‘Euphoria’ style overtakes boho at Coachella’s comeback

As Coachella made its return over the weekend, it was clear that boho style’s chokehold on the music festival has waned and “Euphoria”-style eye gems and fashion have ascended.

With Gen Z now the dominant group of twentysomethings at the festival, which was once defined by millennial style preferences, pre-pandemic declarations that Coachella fashion had become stagnant and “officially over” were premature. The event’s comeback and side parties took place throughout the first weekend, and the fashion and beauty trends spanned a wide range of aesthetics with a heavy dose of “Euphoria.” 

“I saw a lot of Y2K and ironic looks, colorful crocheted sets, and people dripping [in] beads and jewels,” said actress and Pley Beauty founder Peyton List, who appeared at the Revolve Festival on Saturday and Sunday as part of a promotion booth set up for her brand.

Eye gems and sparkles 

Hands-down, the most ubiquitous beauty trend over the course of the first weekend — seen on men and women alike — was the bedazzled eye. Eye gem art that looked fresh off the set of “Euphoria” was present everywhere, day and night, and was often paired with colorful eyeshadow.

At the Revolve Festival, Pley Beauty sponsored a station with makeup artists on hand offering applications of the brand’s gem stickers to eyes or hair.  

“They’ve become a new accessory, and you don’t need a theme to wear them,” said List, who added that face gems are becoming more popular because “people are going out and wearing makeup again.”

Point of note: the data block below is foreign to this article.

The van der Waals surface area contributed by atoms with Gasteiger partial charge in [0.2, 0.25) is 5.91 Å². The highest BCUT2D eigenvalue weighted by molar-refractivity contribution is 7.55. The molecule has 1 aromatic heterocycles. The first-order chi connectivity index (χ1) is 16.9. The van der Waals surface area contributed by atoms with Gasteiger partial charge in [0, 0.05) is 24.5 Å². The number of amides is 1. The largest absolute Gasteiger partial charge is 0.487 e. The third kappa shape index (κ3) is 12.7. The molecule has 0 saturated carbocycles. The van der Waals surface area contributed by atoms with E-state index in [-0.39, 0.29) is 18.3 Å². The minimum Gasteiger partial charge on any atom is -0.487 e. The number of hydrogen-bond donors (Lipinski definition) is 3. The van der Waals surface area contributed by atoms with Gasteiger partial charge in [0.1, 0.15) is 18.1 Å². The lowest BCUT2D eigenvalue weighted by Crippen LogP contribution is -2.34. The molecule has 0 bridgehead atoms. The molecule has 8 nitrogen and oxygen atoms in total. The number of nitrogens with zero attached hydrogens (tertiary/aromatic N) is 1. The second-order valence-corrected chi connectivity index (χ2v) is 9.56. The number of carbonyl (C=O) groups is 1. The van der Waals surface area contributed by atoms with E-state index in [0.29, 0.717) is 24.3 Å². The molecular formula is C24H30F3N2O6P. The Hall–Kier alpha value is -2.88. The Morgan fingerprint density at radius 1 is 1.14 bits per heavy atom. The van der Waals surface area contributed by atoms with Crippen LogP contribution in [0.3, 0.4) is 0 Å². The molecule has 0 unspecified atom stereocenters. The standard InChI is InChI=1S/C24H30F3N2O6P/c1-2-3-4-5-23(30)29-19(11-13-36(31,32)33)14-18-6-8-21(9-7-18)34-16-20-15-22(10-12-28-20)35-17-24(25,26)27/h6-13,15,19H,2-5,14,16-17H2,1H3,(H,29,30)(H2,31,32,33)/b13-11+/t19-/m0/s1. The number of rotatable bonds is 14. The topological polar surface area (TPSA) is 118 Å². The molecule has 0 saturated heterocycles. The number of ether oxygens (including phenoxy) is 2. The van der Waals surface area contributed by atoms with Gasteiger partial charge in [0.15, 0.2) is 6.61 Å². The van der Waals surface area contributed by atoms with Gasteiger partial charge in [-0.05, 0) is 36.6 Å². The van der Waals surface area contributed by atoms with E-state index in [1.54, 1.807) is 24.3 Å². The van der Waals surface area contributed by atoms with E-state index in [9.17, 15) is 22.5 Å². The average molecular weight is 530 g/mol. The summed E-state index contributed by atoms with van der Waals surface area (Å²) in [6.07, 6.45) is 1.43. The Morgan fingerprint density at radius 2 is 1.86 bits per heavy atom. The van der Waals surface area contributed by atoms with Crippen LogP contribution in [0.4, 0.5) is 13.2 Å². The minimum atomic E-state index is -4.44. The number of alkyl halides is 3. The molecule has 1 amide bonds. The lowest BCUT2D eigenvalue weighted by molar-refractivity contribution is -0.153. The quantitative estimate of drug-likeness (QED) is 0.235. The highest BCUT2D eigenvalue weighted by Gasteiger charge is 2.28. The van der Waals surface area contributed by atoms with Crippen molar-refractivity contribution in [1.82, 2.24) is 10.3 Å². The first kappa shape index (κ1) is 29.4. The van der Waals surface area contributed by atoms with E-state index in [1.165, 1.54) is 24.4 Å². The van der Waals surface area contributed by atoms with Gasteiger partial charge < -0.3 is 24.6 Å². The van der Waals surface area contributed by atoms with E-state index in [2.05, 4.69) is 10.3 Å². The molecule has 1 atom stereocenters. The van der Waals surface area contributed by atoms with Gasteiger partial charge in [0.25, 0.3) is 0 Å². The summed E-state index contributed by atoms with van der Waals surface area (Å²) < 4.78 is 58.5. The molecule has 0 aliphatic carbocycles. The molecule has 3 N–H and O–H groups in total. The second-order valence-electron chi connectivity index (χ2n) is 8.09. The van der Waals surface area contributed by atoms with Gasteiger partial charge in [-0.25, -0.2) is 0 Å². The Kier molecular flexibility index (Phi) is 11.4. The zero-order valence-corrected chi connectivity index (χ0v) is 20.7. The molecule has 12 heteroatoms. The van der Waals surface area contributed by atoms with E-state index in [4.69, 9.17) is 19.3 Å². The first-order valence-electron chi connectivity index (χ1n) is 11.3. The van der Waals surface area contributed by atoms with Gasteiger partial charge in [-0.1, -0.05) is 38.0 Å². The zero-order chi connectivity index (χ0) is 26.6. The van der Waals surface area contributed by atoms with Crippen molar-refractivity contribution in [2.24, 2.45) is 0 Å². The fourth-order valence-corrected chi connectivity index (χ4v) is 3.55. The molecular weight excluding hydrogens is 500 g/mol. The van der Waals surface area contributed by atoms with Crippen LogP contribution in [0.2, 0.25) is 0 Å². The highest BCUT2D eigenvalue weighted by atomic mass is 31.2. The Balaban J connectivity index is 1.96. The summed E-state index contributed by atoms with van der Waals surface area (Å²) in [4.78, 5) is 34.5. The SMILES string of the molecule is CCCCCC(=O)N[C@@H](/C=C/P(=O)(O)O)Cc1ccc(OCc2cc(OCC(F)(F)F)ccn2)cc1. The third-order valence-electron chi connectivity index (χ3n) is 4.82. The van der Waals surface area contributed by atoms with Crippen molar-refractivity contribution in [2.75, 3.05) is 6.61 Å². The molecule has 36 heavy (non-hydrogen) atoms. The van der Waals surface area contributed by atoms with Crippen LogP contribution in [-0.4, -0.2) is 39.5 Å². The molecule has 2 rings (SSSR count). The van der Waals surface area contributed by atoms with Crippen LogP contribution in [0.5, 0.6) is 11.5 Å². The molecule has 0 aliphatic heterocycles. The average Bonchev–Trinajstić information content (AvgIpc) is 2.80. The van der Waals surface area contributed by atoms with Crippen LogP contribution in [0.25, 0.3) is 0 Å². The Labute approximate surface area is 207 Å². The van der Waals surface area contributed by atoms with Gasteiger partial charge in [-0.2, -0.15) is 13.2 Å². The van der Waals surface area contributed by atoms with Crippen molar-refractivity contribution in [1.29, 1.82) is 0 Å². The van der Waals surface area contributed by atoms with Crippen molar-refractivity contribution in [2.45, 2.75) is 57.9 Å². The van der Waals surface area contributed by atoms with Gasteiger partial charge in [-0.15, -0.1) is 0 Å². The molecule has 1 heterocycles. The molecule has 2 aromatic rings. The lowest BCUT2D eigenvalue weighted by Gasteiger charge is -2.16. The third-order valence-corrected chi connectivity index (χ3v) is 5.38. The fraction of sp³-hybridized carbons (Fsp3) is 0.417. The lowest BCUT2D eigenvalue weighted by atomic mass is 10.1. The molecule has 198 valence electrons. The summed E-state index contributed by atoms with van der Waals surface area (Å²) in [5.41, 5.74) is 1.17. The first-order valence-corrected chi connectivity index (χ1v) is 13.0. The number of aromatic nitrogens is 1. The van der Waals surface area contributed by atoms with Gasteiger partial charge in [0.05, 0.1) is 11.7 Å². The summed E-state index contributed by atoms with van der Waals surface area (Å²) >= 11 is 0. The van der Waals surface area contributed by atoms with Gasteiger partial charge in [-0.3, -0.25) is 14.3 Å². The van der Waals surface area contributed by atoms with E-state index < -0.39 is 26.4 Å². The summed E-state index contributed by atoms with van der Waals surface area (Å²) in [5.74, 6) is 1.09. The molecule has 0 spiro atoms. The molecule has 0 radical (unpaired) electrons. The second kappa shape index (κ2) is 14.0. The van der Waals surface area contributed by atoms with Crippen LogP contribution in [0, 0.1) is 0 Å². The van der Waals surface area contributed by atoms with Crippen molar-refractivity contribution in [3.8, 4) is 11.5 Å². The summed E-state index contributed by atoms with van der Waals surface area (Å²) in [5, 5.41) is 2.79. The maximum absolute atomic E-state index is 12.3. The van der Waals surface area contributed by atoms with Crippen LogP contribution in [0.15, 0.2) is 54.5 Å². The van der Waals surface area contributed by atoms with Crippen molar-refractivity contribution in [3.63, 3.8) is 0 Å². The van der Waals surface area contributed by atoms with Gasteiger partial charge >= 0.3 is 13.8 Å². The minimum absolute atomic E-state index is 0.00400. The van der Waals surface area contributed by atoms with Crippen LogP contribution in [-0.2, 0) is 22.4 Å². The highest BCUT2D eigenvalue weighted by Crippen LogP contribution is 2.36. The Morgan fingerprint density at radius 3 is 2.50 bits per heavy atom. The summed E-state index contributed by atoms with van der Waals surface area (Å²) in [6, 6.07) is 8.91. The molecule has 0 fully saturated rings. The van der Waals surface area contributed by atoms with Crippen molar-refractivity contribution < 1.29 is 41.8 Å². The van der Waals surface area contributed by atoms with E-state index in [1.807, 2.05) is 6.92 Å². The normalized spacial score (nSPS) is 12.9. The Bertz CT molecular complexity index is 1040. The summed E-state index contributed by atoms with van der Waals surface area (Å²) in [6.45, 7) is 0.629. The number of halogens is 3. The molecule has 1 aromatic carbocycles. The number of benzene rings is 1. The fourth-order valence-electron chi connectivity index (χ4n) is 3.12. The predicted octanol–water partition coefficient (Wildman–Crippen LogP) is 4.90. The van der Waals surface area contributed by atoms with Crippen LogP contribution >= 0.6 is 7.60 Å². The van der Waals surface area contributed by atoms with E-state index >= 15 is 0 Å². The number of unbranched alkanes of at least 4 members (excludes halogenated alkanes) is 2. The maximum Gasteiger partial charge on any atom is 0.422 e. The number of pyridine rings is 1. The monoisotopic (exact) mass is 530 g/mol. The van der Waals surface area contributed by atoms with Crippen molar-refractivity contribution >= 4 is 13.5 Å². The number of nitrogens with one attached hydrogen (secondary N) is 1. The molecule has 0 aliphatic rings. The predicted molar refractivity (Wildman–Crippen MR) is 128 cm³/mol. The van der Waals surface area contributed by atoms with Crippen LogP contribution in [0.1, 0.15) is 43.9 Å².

“The gems just feel exciting in the desert under the lights,” List said. 

It wasn’t just Pley Beauty adding sparkle to attendees’ faces. Nearly every party during the first weekend had a beauty brand-sponsored eye bedazzling station. Some attendees were loading up on crystals at one party by day and getting even more at another by night. 

On Friday, NYX Professional Makeup was on hand to add gems to eyes at the Galore Ranch party, hosted by rapper Tyga and “Euphoria” actress Chloe Cherry. Later that evening, Nylon Magazine’s Nylon House party had a fully sponsored beauty bar set up by E.l.f. Cosmetics. It offered “Euphoria”-style eye gem applications to help attendees dance into the night to DJ Peggy Gou. The next day, the European Wax Center was bedazzling eyebrows at the Zoeasis event hosted by The Zoe Report.

“Entertainment and TV shows are often a contributor to beauty trends. The playful eye moments we saw this year, including eye accessories like gems/rhinestones, are no exception,” said Autumn White, NYX Professional Makeup pro artist. “Y2K-inspired beauty was also infused in festival looks and is contributing to the popularity of some of these trends, as well.”

According to Patrick O’Keefe, vp of integrated marketing communications at E.l.f. Cosmetics, the brand brought “’Euphoria’-inspired looks to the festival with gems, glitter and pops of color that bridge creativity with self-expression.”

Simihaze Beauty founders Simi and Haze Khadra, meanwhile, were on the festival grounds applying their signature eye stickers directly to Coachella performers including Kaytranada and Omar Apollo. Gou also tagged Simihaze on Instagram in a post showcasing her rhinestone eye stickers. 

The bedazzled style was also heavy in fashion, evoking the rising “night luxe” aesthetic. Day-to-night dressing meant people turned up at festivals and parties in sequin- and rhinestone-clad going-out dresses, tops and mini skirts. Paris Hilton — the original night luxe queen — showed up to Coachella afterparty Neon Carnival covered in rhinestones, wearing Steve Madden boots and tagging Dolls Kill in her Instagram post.

Not a flower crown in sight

Overall, festival fashion this year felt more like a rave than the Woodstock-inspired hippie paradise it has been for the greater part of a decade.